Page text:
Operations marketing generally considers the behavior of consumers in the store environment, and determining the elements of the store experience that may be persuasive or dissuasive to their purchasing behavior.
Much of this involves attitudinal surveys and observational studies aimed toward improving purchasing behavior. Analysis may involve asking questions through focus groups or surveys to determine things such as the store layout, the merchandise selection and display, the interaction with staff, and other factors influence buying decisions.
The author mentions a few different techniques (mail surveys, store intercepts, etc.) and the pitfalls (the gap between what people say and what they actually do), but it's very superficial.
Direct marketing involves sales promotion, and is differentiated to operations marketing in that its intent is to elicit an immediate sale without making any changes to the store or the products.
The analytics involve defining an audience most likely to respond to an offer, and creating an offer that is more appealing, in order to be more effective in sales promotion and avoid waste (the money you spend to main a coupon for dog food is wasted on households that do not own dogs).
Strategic marketing is often a compilation of other marketing areas, which takes a broad range of time (five years at minimum) and sets the high-level goals for the marketing efforts in the organization.
Strategy involves the definition of the target market and the type of marketing that is effective in reaching them - whether the companies marketing budget is better spent on improving the store experience or on promoting sales. To fully understand their choices, the strategic marketer must have data pertaining to all the various options.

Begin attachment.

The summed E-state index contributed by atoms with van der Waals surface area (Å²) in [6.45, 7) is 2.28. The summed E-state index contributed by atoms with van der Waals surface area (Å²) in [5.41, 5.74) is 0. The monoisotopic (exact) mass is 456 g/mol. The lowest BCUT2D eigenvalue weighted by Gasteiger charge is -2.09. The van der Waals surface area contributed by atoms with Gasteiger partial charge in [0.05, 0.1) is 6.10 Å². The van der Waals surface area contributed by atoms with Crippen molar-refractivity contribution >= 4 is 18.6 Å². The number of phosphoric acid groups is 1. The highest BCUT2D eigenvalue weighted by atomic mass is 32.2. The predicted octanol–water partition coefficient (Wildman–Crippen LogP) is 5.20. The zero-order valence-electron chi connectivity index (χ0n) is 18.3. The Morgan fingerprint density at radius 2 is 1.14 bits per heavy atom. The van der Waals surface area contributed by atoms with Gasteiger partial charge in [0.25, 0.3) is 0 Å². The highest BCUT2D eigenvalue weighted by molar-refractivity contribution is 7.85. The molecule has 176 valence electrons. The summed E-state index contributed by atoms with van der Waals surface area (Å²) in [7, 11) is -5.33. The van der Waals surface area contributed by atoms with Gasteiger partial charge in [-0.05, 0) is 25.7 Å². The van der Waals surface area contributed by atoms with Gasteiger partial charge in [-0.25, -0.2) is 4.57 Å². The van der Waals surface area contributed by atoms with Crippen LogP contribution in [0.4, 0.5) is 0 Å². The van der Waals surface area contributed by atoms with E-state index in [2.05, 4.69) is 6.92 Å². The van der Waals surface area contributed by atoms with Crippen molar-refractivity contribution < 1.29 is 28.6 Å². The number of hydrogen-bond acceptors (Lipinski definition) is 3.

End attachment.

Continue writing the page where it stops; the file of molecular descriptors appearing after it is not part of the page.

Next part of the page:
The author suggests that strategic marketing "is not for the weak-hearted individual," as decisions on this level can have a dramatic impact on the revenue of the firm, and senior leadership is intensely interested and highly demanding.
Communicating To The Retail Organization
Knowing the correct terminology is critical to speak to retailers in terms they understand, which demonstrates your own competence in retail.
He throws out a list of terms: case pack, merchandise hierarchy, drop shipping, UPC, gross margin, general merchandise, logistics, markup, POS, price types SKU, and the like.
(EN: There doesn't seem to be any rhyme or reason to this, and my sense is he intends to give the reader the impression that if these terms are not familiar, the reader should study up on them.)
Internal and External Data
To begin analysis of retail operations, it's necessary to understand the bready of data that the retailer collects. For example, on product sales, the retailer may collect data about sales in various ways: